A few days ago, I posted an article on how to secure ledger entries posted to a blockchain. The responses to that blog have been quite good, and a few readers asked how the mechanics of this would actually work. Using privileged access management (PAM) for password and key management, and its application programming interface (API), we can secure blockchain ledger entries after suitable business logic.
To begin, we must assume that the logic of the application approved an entry into the blockchain. This is dependent on the application using the blockchain and could be anything from bitcoins to a manufacturing or shipping application. Remember, once an entry is made, it cannot be deleted, modified, or removed – just linked with a new entry. This makes blockchains suitable only for “new” simplistic information and not for any historical or complex data like a property, pictures, or blobs. Thus, all entries must be 100% valid by the business logic and be “short and sweet” – think very small data records.
The question becomes how to secure that entry so that no malicious activity can occur outside of the business logic itself. Let’s start with this basic diagram and simplified workflow:
1) The application’s business logic approves an entry into the blockchain. Without any additional PAM protection, the entry would occur through transport A and potentially could be tampered with since no additional validation is present.
2) The business logic of the application instead requests a one-time password or key from the PAM solution. This credential is valid for only one transaction (insertion or read) and can have additional access control parameters specified:
a) Source of block chain ledger entry
b) Time to Live
c) Linkage to external logging or other applications
3) The privileged password management (PPM) solution, like PowerBroker Password Safe, then sets a one-time password or key in the blockchain application that has permissions to write into the ledger. This could be a privileged user with write permissions but its password or key is managed by the PPM solution itself. Once it is used, it is reset or invalidated.
4) The key or password, once set for the blockchain user, is then sent back to the business logic.
5) The business logic then uses Transport A with the one-time credentials to insert the ledger entry.
6) Once complete, the business logic informs the password safe the task is complete and that the one-time password should be terminated.
7) PPM then resets the user’s writeable account to a scrambled and unusable password or key by any other application to prevent rogue entries. Only the business logic can request a valid key or password, securely, for the next valid transaction.
While this workflow assumes a high level of confidence in business logic and an application from tampering, it prevents a threat actor from maliciously reading and potentially writing to a blockchain. Since blockchains are inherently not a high-volume storage medium, you would only expect a few transactions per second and lag times are not critical to this process. This is nothing like the millions of transactions a second you would expect from an Oracle, IBM, or Microsoft database.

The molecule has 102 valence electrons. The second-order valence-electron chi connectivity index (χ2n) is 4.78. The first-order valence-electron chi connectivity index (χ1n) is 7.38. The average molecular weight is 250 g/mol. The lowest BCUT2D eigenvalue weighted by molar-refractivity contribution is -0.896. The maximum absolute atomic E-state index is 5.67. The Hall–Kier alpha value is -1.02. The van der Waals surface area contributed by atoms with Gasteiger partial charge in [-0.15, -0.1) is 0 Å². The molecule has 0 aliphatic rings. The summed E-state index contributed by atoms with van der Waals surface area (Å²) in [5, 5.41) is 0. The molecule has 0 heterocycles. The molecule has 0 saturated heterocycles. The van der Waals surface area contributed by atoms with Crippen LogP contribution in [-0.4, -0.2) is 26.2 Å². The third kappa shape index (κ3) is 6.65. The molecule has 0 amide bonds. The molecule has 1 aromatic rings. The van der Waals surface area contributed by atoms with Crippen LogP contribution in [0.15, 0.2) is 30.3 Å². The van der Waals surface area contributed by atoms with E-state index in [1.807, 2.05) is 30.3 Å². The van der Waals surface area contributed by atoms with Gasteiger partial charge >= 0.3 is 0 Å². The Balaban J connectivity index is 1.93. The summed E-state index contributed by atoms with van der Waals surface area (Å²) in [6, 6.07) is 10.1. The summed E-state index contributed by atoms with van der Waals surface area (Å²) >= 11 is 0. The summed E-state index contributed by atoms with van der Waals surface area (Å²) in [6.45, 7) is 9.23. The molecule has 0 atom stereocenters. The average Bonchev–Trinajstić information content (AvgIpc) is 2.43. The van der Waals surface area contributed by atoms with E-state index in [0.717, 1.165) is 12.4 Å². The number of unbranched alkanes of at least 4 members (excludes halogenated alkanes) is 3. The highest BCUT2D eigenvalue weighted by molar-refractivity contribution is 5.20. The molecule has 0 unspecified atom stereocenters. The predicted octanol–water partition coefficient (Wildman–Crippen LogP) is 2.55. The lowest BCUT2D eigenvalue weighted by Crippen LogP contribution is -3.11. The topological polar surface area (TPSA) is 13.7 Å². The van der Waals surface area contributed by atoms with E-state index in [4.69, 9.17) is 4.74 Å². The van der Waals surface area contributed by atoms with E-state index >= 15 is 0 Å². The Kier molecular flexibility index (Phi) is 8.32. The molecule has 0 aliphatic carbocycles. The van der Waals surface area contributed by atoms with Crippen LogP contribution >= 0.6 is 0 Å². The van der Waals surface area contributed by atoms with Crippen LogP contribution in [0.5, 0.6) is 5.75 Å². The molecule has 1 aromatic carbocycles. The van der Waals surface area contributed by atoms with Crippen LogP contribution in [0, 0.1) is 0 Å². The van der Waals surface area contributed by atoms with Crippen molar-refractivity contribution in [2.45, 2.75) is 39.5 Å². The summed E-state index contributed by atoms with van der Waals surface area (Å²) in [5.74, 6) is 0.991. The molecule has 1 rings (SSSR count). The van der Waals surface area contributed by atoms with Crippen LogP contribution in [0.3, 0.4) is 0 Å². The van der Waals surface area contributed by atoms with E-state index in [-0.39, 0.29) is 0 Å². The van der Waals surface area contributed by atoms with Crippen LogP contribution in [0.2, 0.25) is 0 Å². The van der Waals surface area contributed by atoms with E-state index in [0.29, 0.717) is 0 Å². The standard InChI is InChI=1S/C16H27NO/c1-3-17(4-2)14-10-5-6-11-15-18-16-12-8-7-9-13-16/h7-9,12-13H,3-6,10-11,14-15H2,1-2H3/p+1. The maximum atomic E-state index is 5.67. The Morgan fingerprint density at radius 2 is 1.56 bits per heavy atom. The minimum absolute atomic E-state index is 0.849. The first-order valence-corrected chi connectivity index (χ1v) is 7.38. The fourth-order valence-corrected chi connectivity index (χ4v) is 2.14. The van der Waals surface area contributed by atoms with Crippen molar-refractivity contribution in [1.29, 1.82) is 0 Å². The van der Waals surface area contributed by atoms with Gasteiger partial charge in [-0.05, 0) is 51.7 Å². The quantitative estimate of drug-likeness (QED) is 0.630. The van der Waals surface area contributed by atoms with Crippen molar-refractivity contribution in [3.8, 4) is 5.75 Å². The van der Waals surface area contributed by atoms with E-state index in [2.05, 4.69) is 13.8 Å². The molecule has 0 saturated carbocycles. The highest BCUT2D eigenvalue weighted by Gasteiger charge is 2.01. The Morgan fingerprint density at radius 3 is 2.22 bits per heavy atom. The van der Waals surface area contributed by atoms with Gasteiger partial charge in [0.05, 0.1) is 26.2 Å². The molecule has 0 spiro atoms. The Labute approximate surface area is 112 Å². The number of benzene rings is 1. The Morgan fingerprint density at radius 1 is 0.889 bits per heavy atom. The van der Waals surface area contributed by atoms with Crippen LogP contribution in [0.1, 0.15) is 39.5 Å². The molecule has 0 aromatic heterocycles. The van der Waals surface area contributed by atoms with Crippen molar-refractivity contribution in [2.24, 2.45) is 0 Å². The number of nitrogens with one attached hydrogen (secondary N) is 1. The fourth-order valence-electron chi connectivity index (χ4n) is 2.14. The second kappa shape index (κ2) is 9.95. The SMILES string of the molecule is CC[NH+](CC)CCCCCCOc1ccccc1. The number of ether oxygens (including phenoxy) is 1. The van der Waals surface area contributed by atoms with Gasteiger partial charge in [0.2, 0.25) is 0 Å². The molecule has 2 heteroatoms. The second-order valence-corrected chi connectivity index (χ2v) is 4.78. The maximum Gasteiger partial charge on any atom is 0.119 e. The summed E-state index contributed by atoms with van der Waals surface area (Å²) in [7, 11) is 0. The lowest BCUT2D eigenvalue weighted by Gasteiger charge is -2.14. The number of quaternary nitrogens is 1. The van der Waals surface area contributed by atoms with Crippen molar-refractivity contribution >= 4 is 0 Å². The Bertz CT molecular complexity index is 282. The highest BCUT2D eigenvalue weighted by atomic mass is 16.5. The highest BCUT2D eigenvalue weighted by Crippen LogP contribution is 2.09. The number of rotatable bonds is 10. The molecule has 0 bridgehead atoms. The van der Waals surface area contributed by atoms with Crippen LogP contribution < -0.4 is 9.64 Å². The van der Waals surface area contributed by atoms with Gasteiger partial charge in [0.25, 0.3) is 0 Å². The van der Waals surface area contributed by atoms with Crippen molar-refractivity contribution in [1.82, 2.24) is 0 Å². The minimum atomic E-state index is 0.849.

The security of the workflow is managed therefore in two parts – the business logic to approve an entry and the password safe technology to provide authentication for a new entry. Both must be satisfied for a write (or even a read if implemented) to secure the contents of the ledger. Ergo, how privileged access management can be used to secure blockchains and applications that use them.
As the business community begins embracing blockchains for business applications, then security must become of paramount concern due its replication and ability to access criteria attributes. If you’d like more information on how Powerbroker Password Safe can be used for this type of implementation, please contact us today.
Morey J. Haber, Chief Security Officer at BeyondTrust
Morey J. Haber is the Chief Security Officer at BeyondTrust. He has more than 25 years of IT industry experience and has authored three books: Privileged Attack Vectors, Asset Attack Vectors, and Identity Attack Vectors. He is a founding member of the industry group Transparency in Cyber, and in 2020 was elected to the Identity Defined Security Alliance (IDSA) Executive Advisory Board. Morey currently oversees BeyondTrust security and governance for corporate and cloud based solutions and regularly consults for global periodicals and media. He originally joined BeyondTrust in 2012 as a part of the eEye Digital Security acquisition where he served as a Product Owner and Solutions Engineer since 2004. Prior to eEye, he was Beta Development Manager for Computer Associates, Inc. He began his career as Reliability and Maintainability Engineer for a government contractor building flight and training simulators. He earned a Bachelor of Science degree in Electrical Engineering from the State University of New York at Stony Brook.